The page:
1  Initialise H

H is initially filled with a value 1/(n-1) (where n is the size of problem) except the diagonal Hxx is zero.

2  Sample a population

If the problem does not constrain the starting point, a random x is chosen, then, xy is sampled according to Hxy.  The next step is then started at y.  The next pair is again sampling from H. Any element that is a repeat of element that occurs earlier will have to be throwaway. This process is repeated until a combination of length n is reached.  Each candidate is sampled this way.  Sample a population of the required size.

3  Evaluate the population

Each candidate in the population is evaluated for it fitness according to some objective function.

4  Selection of candidates

The whole population is ranked.  For a single objective problem this can be simple, the candidate is ranked by its fitness.  For a multi objective problem, the most popular choice of ranking is the Pareto ranking. The unique characteristic of COIN is that it selects two groups of candidates: better-group and worse-group. This notion of better/worse is relative to the average fitness of the population. The exact selection method can be varied according to problems, for example, best 10% and worst 10% or some other method “normalized” to the population sizes and/or the deviation of the fitness.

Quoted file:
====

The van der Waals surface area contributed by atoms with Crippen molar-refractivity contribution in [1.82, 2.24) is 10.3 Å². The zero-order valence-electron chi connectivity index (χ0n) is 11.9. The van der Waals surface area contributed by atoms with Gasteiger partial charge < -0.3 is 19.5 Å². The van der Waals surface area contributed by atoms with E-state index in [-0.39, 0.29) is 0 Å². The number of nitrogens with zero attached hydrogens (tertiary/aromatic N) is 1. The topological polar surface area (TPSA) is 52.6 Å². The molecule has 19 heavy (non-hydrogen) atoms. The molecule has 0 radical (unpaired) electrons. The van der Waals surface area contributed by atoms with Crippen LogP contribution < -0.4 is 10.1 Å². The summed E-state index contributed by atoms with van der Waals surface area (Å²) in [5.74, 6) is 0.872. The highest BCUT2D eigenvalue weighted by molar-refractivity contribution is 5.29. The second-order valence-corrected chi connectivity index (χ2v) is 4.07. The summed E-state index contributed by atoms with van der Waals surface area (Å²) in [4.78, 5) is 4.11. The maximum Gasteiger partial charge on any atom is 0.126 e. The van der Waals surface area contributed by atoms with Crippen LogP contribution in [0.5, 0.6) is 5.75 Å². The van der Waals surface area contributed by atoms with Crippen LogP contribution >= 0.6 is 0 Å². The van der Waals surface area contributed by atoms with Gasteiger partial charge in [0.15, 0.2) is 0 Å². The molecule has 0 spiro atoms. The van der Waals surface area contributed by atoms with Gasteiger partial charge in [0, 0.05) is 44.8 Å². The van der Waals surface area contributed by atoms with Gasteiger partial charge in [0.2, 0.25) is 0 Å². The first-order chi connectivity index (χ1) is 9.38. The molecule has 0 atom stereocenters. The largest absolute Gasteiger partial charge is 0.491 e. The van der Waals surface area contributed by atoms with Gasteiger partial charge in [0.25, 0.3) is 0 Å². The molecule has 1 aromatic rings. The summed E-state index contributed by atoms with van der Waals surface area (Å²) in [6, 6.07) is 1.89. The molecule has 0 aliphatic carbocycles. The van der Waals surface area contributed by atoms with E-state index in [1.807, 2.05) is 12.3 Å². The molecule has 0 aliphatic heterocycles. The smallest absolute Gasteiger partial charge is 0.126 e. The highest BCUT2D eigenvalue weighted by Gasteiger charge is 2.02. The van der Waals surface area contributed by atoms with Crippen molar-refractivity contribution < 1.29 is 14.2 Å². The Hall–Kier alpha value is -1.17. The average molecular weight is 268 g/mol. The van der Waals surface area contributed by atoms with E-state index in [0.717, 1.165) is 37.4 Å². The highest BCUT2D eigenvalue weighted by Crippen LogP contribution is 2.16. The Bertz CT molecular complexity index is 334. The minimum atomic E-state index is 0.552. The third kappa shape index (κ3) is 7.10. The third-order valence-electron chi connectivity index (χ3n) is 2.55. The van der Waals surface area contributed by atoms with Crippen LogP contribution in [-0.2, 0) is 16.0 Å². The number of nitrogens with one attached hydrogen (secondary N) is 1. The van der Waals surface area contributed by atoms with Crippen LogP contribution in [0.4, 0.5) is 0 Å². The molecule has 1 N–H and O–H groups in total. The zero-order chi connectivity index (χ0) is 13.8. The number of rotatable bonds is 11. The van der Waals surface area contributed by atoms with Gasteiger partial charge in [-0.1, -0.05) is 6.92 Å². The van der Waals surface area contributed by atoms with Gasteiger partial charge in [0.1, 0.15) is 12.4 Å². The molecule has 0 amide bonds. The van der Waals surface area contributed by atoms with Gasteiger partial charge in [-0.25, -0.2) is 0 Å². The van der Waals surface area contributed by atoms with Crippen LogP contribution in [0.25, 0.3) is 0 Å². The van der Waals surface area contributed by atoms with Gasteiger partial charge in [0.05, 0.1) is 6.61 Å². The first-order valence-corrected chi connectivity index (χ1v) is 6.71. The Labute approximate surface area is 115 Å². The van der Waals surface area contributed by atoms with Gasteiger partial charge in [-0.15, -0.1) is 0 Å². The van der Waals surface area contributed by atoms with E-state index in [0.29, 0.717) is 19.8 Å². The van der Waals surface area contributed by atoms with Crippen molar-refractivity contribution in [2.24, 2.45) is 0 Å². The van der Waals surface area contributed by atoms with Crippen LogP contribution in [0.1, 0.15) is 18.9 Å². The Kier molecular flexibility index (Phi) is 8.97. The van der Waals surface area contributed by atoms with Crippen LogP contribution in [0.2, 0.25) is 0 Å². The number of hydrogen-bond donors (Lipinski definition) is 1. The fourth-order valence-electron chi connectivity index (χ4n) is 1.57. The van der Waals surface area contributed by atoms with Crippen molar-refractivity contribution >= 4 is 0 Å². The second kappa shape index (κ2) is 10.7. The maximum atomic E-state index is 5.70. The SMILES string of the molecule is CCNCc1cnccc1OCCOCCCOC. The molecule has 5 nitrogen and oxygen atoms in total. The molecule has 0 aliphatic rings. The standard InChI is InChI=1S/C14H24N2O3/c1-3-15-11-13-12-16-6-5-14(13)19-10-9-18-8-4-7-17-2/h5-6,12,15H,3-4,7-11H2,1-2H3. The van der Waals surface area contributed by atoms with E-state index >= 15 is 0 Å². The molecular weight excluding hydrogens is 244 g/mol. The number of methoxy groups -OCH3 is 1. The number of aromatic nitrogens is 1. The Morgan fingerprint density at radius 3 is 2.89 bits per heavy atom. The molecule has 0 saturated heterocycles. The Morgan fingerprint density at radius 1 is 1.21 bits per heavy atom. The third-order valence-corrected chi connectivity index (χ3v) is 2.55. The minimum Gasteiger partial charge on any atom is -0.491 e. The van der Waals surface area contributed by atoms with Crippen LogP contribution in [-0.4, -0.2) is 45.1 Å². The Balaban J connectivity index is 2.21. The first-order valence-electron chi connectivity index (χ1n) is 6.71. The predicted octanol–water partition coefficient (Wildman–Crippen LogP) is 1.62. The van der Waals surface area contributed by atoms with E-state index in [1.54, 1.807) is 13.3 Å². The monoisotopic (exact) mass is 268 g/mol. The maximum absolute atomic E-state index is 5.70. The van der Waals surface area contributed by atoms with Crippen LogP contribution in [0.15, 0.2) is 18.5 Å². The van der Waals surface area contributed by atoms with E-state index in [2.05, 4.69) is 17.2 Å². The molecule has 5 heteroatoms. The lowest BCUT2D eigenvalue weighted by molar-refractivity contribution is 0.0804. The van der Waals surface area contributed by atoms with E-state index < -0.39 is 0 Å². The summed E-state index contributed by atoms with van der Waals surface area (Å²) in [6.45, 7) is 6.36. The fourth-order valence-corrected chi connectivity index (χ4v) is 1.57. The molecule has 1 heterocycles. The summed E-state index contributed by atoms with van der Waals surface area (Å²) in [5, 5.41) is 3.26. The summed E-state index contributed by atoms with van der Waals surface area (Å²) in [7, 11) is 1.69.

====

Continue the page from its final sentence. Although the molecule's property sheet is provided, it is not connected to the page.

5  Updating the joint probability matrix

The update of H is separated into two components: reward and punishment.  The reward is the increase of Hxy by the occurrence of the pair xy found in the better-group candidates. The incremental step is k/(n-1) where k denotes the step size, n the length of a candidate.  The punishment is the decrease of Hxy by the occurrence of the pair xy found in the worse-group candidates with similarly calculation to the reward. Here is the equation:

        Hxy(t+1) = Hxy(t) + k/(n −1)(rxy − pxy)  + k/(n −1)2 (∑ pxz − ∑ rxz)  ................. (eq 1)

Where k denotes the step size, n the length of a candidate, rxy the number of occurrence of xy in the better-group candidates, pxy the number of occurrence of xy in the worse-group candidates.  Hxx are always zero.  The term, k/(n−1)(rxy − pxy), is the reward and punishment of the occurrence of a xy pair found in both groups.  The last term, k/(n−1)2 (∑ pxz − ∑ rxz), represents the adjustment step for all “others” Hxz (z ≠ y, z ≠ x) in the opposite direction hence keeping the sum of all probabilities in a row constant to one.

Computational Cost and Space

For the problem size n, and m candidates in each generation, the computational cost and space complexity are as follow:
1. Generating the population requires time O(mn2) and space O(mn)
2. Sorting the population requires time O(m log m)
3. The generator require space O(n2)
4. Updating the joint probability matrix requires time O(mn2)

Code Release

<coming soon>


publications directly related to COIN

last update 17 Aug 2017